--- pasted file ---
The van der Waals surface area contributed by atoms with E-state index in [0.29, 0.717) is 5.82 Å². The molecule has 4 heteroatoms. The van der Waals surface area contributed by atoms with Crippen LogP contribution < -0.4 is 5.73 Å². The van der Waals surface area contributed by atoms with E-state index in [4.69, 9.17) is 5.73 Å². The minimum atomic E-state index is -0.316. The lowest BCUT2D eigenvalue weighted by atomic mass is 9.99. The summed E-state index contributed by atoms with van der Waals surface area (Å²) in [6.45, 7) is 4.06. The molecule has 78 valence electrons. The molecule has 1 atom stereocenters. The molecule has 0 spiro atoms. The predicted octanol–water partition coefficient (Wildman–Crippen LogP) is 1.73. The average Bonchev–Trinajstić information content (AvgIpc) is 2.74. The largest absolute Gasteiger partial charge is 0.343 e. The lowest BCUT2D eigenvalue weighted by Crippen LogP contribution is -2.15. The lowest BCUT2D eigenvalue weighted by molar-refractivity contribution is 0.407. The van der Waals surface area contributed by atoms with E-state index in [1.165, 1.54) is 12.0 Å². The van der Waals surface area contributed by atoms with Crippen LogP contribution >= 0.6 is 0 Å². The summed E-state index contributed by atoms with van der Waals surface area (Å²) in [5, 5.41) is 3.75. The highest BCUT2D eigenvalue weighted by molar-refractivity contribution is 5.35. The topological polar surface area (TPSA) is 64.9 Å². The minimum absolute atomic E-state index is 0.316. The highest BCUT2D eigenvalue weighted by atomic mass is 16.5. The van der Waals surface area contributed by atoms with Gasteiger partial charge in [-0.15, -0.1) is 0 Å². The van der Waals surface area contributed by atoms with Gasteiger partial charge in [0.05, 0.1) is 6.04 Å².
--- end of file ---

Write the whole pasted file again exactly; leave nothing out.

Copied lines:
The van der Waals surface area contributed by atoms with E-state index in [0.29, 0.717) is 5.82 Å². The molecule has 4 heteroatoms. The van der Waals surface area contributed by atoms with Crippen LogP contribution < -0.4 is 5.73 Å². The van der Waals surface area contributed by atoms with E-state index in [4.69, 9.17) is 5.73 Å². The minimum atomic E-state index is -0.316. The lowest BCUT2D eigenvalue weighted by atomic mass is 9.99. The summed E-state index contributed by atoms with van der Waals surface area (Å²) in [6.45, 7) is 4.06. The molecule has 78 valence electrons. The molecule has 1 atom stereocenters. The molecule has 0 spiro atoms. The predicted octanol–water partition coefficient (Wildman–Crippen LogP) is 1.73. The average Bonchev–Trinajstić information content (AvgIpc) is 2.74. The largest absolute Gasteiger partial charge is 0.343 e. The lowest BCUT2D eigenvalue weighted by Crippen LogP contribution is -2.15. The lowest BCUT2D eigenvalue weighted by molar-refractivity contribution is 0.407. The van der Waals surface area contributed by atoms with E-state index in [1.165, 1.54) is 12.0 Å². The van der Waals surface area contributed by atoms with Crippen LogP contribution >= 0.6 is 0 Å². The summed E-state index contributed by atoms with van der Waals surface area (Å²) in [5, 5.41) is 3.75. The highest BCUT2D eigenvalue weighted by molar-refractivity contribution is 5.35. The topological polar surface area (TPSA) is 64.9 Å². The minimum absolute atomic E-state index is 0.316. The highest BCUT2D eigenvalue weighted by atomic mass is 16.5. The van der Waals surface area contributed by atoms with Gasteiger partial charge in [-0.15, -0.1) is 0 Å². The van der Waals surface area contributed by atoms with Gasteiger partial charge in [0.05, 0.1) is 6.04 Å².